Yes, it is. The Dutch researchers checked this by seeing what would happen if they assigned couples together at random. If choice were out of their hands, 10.2 percent of heterosexual couples would have a man either the same height or shorter than the woman — the reality is 26 percent lower than that.

So, there seems to be some element of choice here. To find out who is doing the choosing, we need to look at a study published this year in the Journal of Family Issues. The authors looked at 925 personal ads of individuals in the U.S. seeking heterosexual relationships posted on Yahoo (they used data from the General Social Survey to weight those ads and make sure they were nationally representative in terms of age, geography, race, income, etc.).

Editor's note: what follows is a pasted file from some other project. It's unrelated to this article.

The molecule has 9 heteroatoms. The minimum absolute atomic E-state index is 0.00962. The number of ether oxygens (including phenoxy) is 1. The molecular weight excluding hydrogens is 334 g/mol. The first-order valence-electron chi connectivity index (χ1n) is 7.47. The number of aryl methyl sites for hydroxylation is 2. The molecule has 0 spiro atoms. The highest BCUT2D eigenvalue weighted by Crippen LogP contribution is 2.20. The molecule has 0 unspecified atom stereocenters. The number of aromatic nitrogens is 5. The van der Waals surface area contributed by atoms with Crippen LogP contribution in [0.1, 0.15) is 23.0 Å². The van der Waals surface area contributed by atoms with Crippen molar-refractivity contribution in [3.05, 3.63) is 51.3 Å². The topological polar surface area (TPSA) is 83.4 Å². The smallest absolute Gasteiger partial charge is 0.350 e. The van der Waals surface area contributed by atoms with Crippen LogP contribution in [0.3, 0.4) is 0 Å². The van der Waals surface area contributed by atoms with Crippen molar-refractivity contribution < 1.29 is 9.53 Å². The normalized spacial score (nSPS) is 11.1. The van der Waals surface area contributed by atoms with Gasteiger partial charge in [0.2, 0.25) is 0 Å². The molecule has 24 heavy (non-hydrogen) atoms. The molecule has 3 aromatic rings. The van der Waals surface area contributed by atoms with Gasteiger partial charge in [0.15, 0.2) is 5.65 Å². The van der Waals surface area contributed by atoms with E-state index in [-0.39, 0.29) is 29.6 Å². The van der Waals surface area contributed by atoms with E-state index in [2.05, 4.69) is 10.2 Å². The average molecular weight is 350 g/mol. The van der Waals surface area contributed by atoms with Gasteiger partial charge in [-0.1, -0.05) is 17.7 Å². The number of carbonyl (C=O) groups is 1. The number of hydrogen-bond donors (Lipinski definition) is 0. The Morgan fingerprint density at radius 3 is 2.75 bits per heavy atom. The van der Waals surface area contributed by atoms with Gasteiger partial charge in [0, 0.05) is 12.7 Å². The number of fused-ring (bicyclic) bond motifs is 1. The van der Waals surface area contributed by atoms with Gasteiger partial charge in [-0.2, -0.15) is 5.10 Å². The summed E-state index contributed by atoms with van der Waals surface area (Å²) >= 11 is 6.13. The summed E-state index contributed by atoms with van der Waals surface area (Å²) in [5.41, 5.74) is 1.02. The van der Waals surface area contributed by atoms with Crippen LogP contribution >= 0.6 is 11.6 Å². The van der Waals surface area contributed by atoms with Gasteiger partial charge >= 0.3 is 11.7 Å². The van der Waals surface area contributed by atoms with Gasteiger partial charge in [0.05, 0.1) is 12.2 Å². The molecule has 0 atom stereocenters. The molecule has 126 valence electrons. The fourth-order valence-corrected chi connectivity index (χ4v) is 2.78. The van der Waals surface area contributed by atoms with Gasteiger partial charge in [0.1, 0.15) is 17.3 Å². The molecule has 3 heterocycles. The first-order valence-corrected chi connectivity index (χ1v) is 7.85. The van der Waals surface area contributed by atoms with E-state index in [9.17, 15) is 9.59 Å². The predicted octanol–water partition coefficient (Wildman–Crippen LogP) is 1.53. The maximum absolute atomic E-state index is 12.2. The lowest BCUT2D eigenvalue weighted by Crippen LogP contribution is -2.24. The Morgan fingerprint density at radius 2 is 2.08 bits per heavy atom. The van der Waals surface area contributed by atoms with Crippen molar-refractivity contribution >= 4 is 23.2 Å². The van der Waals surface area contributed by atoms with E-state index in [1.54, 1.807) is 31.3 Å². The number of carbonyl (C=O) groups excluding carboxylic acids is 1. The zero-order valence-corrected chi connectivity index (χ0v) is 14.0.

The study found that women’s height preferences are far stronger than men’s. Forty-nine percent of women only wanted to date men who were taller than they were, whereas only 13.5 percent of men only wanted to date women shorter than they were. By contrast, only 1.7 percent of women said they would only date a shorter man — a conveniently similar figure to the 1.3 percent of men who say they would only date a taller woman.

Before you go critiquing women’s picky and primitive mating choices, I’d like to point you in the direction of abundant research that suggests that men choose female partners based on their waist-to-hip ratio. Unsurprisingly, physical attributes (either height or width) probably aren’t the smartest basis for choosing a partner. In fact, John, shorter men like you (the average height for a male adult in the U.S. is 5 feet 9) might be a real catch. A study published in the National Bureau of Economic Research in August found that shorter men tend to divorce at lower rates (though it also found that men who are shorter than their spouses do less housework than men who are taller than their spouses).